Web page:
Scott Hanselman

VB.NET programmers getting screwed? and other thoughts...

April 15, 2003 Comment on this post [1] Posted in Web Services
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Eight Ways to Earn More Money

If you're wondering how to make the big bucks as a Visual Studio developer, here are some handy tips to guide you. You can effect some positive salary changes by considering these options:

  1. Learn C#. C# developers earn more than Visual Basic developers—$26,000 more per year, according to this year's survey results.
  2. Pursue certifications in desirable areas. One certification that packs a salary punch is the Microsoft Certified Solution Developer (MCSD). MCSDs earn about $10,000 per year more than the average developer's salary.
  3. Consider an advanced degree. MBAs earn a highly respectable $98,200 per year, on average. The undergraduate degree you acquire also counts salary-wise—BSCS grads earn nearly $14,000 per year more than graduates with a BA.
  4. Get more work experience.
  5. Switch to a management track. 
  6. Move where the jobs are.
  7. Work for a public or private company. 
  8. Become a consultant.
    Visual Studio Magazine]

Not to be too negative, but I found numbers 1, 2, and 3 to be particularly interesting.  Each of them are the Mob Mentality...some how folks think if enough people say the same thing, people think it makes it right.  Clemens astutely noticed that even if 686,000 people say something, they're still wrong.

1. Ouch, what are VB.NET programmers, lepers?[1] Some of the best programmers I know are VB.NET folks.  I can see how Mort might assume that a curly-braced and semi-coloned language some how makes you smarter, but newsflash - it {doesn't};   I've started mixing code up in my presentations just to remind folks that you can do 99% of everything you need to with VB.NET.  I like hopping back and forth between languages during demos, reminding people about cross language inheritance.  I like downloading samples from GotDotNet and CodeProject without worrying what language it's in.  I even found myself recently working on WSE code for the upcoming Windows Launch (Stop by and say Hi to me in Seattle!) and I was several hours into it before I realized I was coding VB.NET.  Learn one, then learn the other.  There's little excuse to not know both.  Then, go learn Managed C++. Syntactic sugar, people.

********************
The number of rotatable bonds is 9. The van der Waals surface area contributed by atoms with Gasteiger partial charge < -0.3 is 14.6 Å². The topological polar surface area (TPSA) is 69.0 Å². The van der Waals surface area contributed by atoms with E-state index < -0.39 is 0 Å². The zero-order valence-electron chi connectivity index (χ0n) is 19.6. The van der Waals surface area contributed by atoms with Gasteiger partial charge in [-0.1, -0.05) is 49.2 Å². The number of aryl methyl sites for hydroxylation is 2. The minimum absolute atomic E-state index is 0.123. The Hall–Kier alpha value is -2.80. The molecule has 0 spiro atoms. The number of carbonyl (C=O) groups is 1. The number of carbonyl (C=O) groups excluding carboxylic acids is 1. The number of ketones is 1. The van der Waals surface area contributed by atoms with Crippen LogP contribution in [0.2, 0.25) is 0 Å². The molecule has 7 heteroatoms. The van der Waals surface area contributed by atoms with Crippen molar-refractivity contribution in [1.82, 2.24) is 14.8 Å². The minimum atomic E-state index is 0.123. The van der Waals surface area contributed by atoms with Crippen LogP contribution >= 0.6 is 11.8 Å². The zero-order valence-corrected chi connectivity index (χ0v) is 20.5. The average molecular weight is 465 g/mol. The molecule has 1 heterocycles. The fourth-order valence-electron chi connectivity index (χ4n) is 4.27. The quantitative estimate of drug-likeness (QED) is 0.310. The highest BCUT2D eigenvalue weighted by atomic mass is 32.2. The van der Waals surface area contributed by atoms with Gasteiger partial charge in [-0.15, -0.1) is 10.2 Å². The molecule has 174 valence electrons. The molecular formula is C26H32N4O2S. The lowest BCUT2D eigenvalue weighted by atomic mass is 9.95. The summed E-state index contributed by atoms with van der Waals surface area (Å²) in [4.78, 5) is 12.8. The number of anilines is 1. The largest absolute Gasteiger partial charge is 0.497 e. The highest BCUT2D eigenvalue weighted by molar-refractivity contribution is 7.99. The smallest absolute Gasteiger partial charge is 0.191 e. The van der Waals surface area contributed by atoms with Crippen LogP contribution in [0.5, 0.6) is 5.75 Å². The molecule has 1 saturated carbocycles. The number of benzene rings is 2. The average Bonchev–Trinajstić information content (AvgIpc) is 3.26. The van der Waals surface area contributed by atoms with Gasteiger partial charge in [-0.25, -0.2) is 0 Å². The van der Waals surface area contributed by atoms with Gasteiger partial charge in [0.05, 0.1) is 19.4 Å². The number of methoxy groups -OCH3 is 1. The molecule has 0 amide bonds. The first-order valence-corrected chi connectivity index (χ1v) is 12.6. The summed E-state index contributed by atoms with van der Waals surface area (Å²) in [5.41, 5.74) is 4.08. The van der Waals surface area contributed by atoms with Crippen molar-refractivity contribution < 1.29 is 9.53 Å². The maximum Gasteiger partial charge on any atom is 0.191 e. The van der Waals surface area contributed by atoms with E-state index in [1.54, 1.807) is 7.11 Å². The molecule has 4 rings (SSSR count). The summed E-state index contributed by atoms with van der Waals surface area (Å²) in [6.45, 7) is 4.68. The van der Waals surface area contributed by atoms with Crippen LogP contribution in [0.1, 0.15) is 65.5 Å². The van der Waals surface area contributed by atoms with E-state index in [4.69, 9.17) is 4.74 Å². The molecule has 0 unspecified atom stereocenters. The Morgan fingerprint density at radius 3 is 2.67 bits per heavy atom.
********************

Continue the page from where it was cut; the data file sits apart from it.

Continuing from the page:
2. This is more of the same.  Certification isn't an accurate score of competance in the field.  If you really want to impress me, let's see some percentiles scrores! ;)  Fred Jones, MCSD/99%, MCDBA/71% anyone?  Guess I won't be hiring Fred for that DBA job, eh?  Should I start including my English SATs when I write articles?  How about my Mensa membership?  Certs are nice to have, they were fun to collect when I was an item writer, but an extra $10K a year for a few hours in an exam room?  Oy vay.

3. Sheesh, who doesn't have an MBA these days?  With the proliferation of the Virtual MBA, employers will have to pay more attention to the school.  Do we really think an MBA from Northwestern offers the same skills as the Virtual MBA? (Only $99.95!) 

Also, number 8.  Seems to me that the smart consultant, given this economy, should be looking for full time work, or at least a LONG term contract.  The hussling one has to do as a totally independant consultant must be exhausting.

Seems to be that the good advice is to be had in items 4 and 6.

[1] Interesting Note: As of this writing, searching Google for "VB.NET lepers" resulted in exactly ZERO results.  I shall forever be ashamed at bringing these two words together, but I shall be heartened when a persecuted VB.NET programmer, feeling leper-like, searches Google and finds my words of inspiration.  You go, sir, and you write that VB.NET code that will ultimately be generated into IL, just like your better-paid brother Abel.  It's OK!

About Scott

Scott Hanselman is a former professor, former Chief Architect in finance, now speaker, consultant, father, diabetic, and Microsoft employee. He is a failed stand-up comic, a cornrower, and a book author.

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April 15, 2003 12:19
Like most salary surveys, this one is utterly worthless. First, just mailing surveys to randomly selected readers doesn't give you a random sample, because people making more tend to respond more. Second, people lie - there's no apparent attempt to verify what they say their salaries are. Third, whoever wrote that list of recommendations needs to learn the meaning of "post hoc ergo propter hoc". Even if the salary numbers were valid, it's likely that C# knowledge, certifications, and degrees all correlate with age and time in job.

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Disclaimer: The opinions expressed herein are my own personal opinions and do not represent my employer's view in any way.